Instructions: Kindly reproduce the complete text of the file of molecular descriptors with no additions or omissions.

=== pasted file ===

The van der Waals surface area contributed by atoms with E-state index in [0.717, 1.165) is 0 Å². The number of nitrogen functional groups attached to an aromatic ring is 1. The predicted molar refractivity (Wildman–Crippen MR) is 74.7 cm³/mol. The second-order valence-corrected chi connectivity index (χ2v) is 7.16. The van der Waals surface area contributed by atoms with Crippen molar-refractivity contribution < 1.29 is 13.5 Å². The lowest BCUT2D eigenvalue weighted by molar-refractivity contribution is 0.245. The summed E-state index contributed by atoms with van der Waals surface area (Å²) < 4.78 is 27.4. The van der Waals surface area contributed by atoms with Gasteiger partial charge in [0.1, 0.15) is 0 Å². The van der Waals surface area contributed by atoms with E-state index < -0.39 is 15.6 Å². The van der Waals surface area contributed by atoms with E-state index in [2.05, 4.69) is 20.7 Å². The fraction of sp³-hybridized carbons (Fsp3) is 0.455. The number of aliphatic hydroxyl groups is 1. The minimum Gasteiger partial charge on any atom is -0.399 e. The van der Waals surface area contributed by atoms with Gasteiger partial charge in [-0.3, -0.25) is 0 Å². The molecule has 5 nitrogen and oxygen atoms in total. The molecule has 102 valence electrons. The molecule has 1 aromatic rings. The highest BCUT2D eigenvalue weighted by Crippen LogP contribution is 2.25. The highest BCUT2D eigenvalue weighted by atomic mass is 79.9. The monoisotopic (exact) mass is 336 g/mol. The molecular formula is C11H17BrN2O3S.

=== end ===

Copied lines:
The van der Waals surface area contributed by atoms with E-state index in [0.717, 1.165) is 0 Å². The number of nitrogen functional groups attached to an aromatic ring is 1. The predicted molar refractivity (Wildman–Crippen MR) is 74.7 cm³/mol. The second-order valence-corrected chi connectivity index (χ2v) is 7.16. The van der Waals surface area contributed by atoms with Crippen molar-refractivity contribution < 1.29 is 13.5 Å². The lowest BCUT2D eigenvalue weighted by molar-refractivity contribution is 0.245. The summed E-state index contributed by atoms with van der Waals surface area (Å²) < 4.78 is 27.4. The van der Waals surface area contributed by atoms with Gasteiger partial charge in [0.1, 0.15) is 0 Å². The van der Waals surface area contributed by atoms with E-state index < -0.39 is 15.6 Å². The van der Waals surface area contributed by atoms with E-state index in [2.05, 4.69) is 20.7 Å². The fraction of sp³-hybridized carbons (Fsp3) is 0.455. The number of aliphatic hydroxyl groups is 1. The minimum Gasteiger partial charge on any atom is -0.399 e. The van der Waals surface area contributed by atoms with Gasteiger partial charge in [-0.3, -0.25) is 0 Å². The molecule has 5 nitrogen and oxygen atoms in total. The molecule has 102 valence electrons. The molecule has 1 aromatic rings. The highest BCUT2D eigenvalue weighted by Crippen LogP contribution is 2.25. The highest BCUT2D eigenvalue weighted by atomic mass is 79.9. The monoisotopic (exact) mass is 336 g/mol. The molecular formula is C11H17BrN2O3S.